Jesus at Nazareth (Part Eight)

Luke 4:28-30

All the people in the synagogue were furious when they heard this. They got up, drove him out of the town, and took him to the brow of the hill on which the town was built, in order to throw him off the cliff. But he walked right through the crowd and went on his way (Luke 4:28-30 NIV).

Jesus spoke gracious words (4:22) to the people of his hometown of Nazareth. He read them the Scriptures (4:18-19), announcing the good news of freedom and the Lord’s favor. The hometown folks liked that. But when he spoke to their hearts about their rebellion against God’s ways and the sovereignty of God in the giving of his grace, they didn’t like his message anymore. That is an understatement.

People who are strangers to God and his grace do not like to hear about either for very long. They grow restless, then agitated, and then violent. They willingly forget that the Sovereign God once destroyed a world that was given over to evil (Genesis 6:5-6; 2 Peter 3:6). They refuse to consider that this present world is ready for judgment by God. By the same word, the present heavens and earth are stored up for fire, being kept for the day of judgment and destruction of the ungodly (2 Peter 3:7 CSB). 

Let’s consider three outcomes of Jesus’ brief ministry at Nazareth, which includes his refusal to perform signs and wonders for them. We ought to see the last, because his refusal, though according to his Father’s will, definitely stirred them up against him. We need to look at all the scene when we talk about human behavior. Many factors stir everyone. Hopefully, love for God and delight in his grace motivate ours.

First outcome: they were furious and tried to kill Jesus. Though they did not know, and I doubt they cared, their action pictured human hatred for God and the Messiah. Why do the nations rage and the peoples plot in vain? The kings of the earth take their stand, and the rulers conspire together against the Lord and his Anointed One (Psalm 2:1-2 CSB). They hated the message that God was sovereign in his grace. They hated Jesus, the Prophet who had told them the truth, just as their ancestors had hated the prophets who came before Jesus. Follower of Christ, do not be surprised if the world hates you, because it will.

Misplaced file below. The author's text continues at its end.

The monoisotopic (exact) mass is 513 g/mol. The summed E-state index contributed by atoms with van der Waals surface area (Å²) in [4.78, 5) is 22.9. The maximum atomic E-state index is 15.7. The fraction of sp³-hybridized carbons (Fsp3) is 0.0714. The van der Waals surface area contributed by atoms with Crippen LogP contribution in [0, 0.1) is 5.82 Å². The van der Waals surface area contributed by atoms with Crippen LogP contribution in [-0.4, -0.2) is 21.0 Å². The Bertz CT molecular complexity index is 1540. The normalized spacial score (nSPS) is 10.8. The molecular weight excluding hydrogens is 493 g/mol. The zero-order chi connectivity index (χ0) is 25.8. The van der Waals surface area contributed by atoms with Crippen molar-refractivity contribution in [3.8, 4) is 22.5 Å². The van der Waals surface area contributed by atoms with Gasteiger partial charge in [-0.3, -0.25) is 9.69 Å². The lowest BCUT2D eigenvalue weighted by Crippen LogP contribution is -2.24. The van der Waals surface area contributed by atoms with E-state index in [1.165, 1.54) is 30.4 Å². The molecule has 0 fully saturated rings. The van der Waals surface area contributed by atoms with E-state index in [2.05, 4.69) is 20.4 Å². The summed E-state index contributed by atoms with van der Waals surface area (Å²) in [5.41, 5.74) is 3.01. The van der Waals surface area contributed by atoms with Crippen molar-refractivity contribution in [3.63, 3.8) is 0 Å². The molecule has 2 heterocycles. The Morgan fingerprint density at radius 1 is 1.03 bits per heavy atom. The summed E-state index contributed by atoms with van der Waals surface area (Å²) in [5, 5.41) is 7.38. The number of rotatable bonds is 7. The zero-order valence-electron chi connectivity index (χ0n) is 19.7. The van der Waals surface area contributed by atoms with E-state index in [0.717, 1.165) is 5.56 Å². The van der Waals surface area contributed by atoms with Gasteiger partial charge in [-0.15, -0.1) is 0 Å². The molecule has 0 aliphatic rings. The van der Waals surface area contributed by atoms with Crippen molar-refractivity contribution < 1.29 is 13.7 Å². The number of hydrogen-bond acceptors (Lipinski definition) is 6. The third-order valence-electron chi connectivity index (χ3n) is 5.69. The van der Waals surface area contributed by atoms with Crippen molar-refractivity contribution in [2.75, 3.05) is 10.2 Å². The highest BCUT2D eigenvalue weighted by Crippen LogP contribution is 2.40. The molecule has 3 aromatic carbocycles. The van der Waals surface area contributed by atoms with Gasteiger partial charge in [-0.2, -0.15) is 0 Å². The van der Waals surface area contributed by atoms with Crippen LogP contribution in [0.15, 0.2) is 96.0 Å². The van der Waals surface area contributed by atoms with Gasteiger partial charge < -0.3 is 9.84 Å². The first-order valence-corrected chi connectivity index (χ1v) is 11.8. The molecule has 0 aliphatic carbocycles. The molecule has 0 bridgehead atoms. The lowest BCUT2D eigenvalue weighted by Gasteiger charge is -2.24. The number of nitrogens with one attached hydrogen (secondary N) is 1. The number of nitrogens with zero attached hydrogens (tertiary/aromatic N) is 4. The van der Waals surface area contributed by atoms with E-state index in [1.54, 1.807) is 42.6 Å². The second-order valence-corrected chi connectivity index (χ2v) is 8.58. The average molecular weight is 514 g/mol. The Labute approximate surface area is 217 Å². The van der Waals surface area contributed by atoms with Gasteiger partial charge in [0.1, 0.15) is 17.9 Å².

Second outcome: Jesus escaped from them. Every day during Jesus’ life was scheduled by the sovereign God. This was not the time or place or the way for Jesus to die to save his people. He had much to do for God his Father, many words of life to declare, and apostles to choose and to train to carry God’s message of salvation by grace to the nations. We are not told how Jesus was able to escape through the violent crowd, but he did. Later in Jerusalem, Jesus will escape from an angry crowd after he preached God’s sovereign grace to them (John 8:58-59). God had also protected Elijah and Elisha from harm (2 Kings 1:1-15; 6:8-24). The Lord would later deliver the apostles (Acts 5:17-20) and Peter (Acts 12:1-19). As no bird falls to the ground apart from the will of the Father in heaven, so our lives are safe in God’s hands.  

Third outcome: Nazareth, except as part of Jesus’ name (Jesus of Nazareth) disappears from the Biblical narrative. This town gained nothing from its opposition to the Lord. Instead of hatred, they should have fallen on their faces and begged for mercy. But no, they foolishly despised and rejected the God of hope and fell into eternal hopelessness. If you understand, weep!

There are many antichrists in the world today, stirring up hatred against Jesus and his people. They appear to offer hope to people in despair. But the only hope is when people humble themselves, repent, and trust God for his mercy in the Lord Jesus Christ. Is your only hope for the future in Jesus, the Son of God?Grace and peace,

The Glorious Acts of the Lord

dscn31252 Chronicles 20:22-25